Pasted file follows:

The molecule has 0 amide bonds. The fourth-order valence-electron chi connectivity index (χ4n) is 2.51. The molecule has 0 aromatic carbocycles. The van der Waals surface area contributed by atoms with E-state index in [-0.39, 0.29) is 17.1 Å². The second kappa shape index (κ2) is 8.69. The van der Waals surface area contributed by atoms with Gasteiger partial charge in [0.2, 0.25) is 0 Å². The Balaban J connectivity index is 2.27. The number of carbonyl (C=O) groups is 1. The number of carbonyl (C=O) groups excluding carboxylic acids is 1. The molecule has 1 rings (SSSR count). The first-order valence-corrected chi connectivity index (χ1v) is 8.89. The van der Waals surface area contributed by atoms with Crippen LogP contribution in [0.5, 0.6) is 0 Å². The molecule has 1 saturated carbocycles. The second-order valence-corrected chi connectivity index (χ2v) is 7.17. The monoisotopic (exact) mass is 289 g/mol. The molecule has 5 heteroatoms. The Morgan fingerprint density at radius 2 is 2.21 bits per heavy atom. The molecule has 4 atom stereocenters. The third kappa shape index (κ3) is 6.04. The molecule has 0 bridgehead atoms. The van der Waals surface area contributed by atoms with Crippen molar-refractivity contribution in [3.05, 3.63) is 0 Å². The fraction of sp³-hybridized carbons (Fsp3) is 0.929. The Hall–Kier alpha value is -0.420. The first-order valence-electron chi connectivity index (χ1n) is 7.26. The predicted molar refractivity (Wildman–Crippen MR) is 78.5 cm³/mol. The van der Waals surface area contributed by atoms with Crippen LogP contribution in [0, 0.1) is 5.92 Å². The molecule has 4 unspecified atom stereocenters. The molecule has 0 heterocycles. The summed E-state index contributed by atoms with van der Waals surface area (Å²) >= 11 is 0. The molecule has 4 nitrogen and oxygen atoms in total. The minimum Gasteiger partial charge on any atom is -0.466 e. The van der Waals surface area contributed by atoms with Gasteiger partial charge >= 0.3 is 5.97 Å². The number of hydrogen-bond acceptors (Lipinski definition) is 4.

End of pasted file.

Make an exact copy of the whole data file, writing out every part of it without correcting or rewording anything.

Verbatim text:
The molecule has 0 amide bonds. The fourth-order valence-electron chi connectivity index (χ4n) is 2.51. The molecule has 0 aromatic carbocycles. The van der Waals surface area contributed by atoms with E-state index in [-0.39, 0.29) is 17.1 Å². The second kappa shape index (κ2) is 8.69. The van der Waals surface area contributed by atoms with Gasteiger partial charge in [0.2, 0.25) is 0 Å². The Balaban J connectivity index is 2.27. The number of carbonyl (C=O) groups is 1. The number of carbonyl (C=O) groups excluding carboxylic acids is 1. The molecule has 1 rings (SSSR count). The first-order valence-corrected chi connectivity index (χ1v) is 8.89. The van der Waals surface area contributed by atoms with Crippen LogP contribution in [0.5, 0.6) is 0 Å². The molecule has 1 saturated carbocycles. The second-order valence-corrected chi connectivity index (χ2v) is 7.17. The monoisotopic (exact) mass is 289 g/mol. The molecule has 5 heteroatoms. The Morgan fingerprint density at radius 2 is 2.21 bits per heavy atom. The molecule has 4 atom stereocenters. The third kappa shape index (κ3) is 6.04. The molecule has 0 bridgehead atoms. The van der Waals surface area contributed by atoms with Crippen molar-refractivity contribution in [3.05, 3.63) is 0 Å². The fraction of sp³-hybridized carbons (Fsp3) is 0.929. The Hall–Kier alpha value is -0.420. The first-order valence-electron chi connectivity index (χ1n) is 7.26. The predicted molar refractivity (Wildman–Crippen MR) is 78.5 cm³/mol. The van der Waals surface area contributed by atoms with Crippen LogP contribution in [0, 0.1) is 5.92 Å². The molecule has 4 unspecified atom stereocenters. The molecule has 0 heterocycles. The summed E-state index contributed by atoms with van der Waals surface area (Å²) >= 11 is 0. The molecule has 4 nitrogen and oxygen atoms in total. The minimum Gasteiger partial charge on any atom is -0.466 e. The van der Waals surface area contributed by atoms with Gasteiger partial charge >= 0.3 is 5.97 Å². The number of hydrogen-bond acceptors (Lipinski definition) is 4.